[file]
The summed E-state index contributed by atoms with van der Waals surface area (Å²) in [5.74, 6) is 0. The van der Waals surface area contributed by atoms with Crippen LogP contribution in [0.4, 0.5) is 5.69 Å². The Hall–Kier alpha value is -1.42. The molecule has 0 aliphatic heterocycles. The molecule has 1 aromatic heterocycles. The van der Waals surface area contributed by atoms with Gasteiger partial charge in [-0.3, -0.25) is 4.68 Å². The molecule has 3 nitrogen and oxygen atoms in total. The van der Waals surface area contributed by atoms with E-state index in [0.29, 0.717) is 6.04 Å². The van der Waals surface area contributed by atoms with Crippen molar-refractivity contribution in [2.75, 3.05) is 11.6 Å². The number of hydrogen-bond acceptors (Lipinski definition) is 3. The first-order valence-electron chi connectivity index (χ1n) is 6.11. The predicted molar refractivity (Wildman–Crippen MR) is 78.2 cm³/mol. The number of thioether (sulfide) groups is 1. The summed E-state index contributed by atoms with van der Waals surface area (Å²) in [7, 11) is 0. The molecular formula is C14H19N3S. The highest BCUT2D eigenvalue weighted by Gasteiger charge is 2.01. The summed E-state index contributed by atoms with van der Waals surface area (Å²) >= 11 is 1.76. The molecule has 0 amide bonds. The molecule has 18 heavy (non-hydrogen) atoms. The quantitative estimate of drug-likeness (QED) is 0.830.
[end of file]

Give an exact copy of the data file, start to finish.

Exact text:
The summed E-state index contributed by atoms with van der Waals surface area (Å²) in [5.74, 6) is 0. The van der Waals surface area contributed by atoms with Crippen LogP contribution in [0.4, 0.5) is 5.69 Å². The Hall–Kier alpha value is -1.42. The molecule has 0 aliphatic heterocycles. The molecule has 1 aromatic heterocycles. The van der Waals surface area contributed by atoms with Gasteiger partial charge in [-0.3, -0.25) is 4.68 Å². The molecule has 3 nitrogen and oxygen atoms in total. The van der Waals surface area contributed by atoms with E-state index in [0.29, 0.717) is 6.04 Å². The van der Waals surface area contributed by atoms with Crippen molar-refractivity contribution in [2.75, 3.05) is 11.6 Å². The number of hydrogen-bond acceptors (Lipinski definition) is 3. The first-order valence-electron chi connectivity index (χ1n) is 6.11. The predicted molar refractivity (Wildman–Crippen MR) is 78.2 cm³/mol. The number of thioether (sulfide) groups is 1. The summed E-state index contributed by atoms with van der Waals surface area (Å²) in [7, 11) is 0. The molecular formula is C14H19N3S. The highest BCUT2D eigenvalue weighted by Gasteiger charge is 2.01. The summed E-state index contributed by atoms with van der Waals surface area (Å²) >= 11 is 1.76. The molecule has 0 amide bonds. The molecule has 18 heavy (non-hydrogen) atoms. The quantitative estimate of drug-likeness (QED) is 0.830.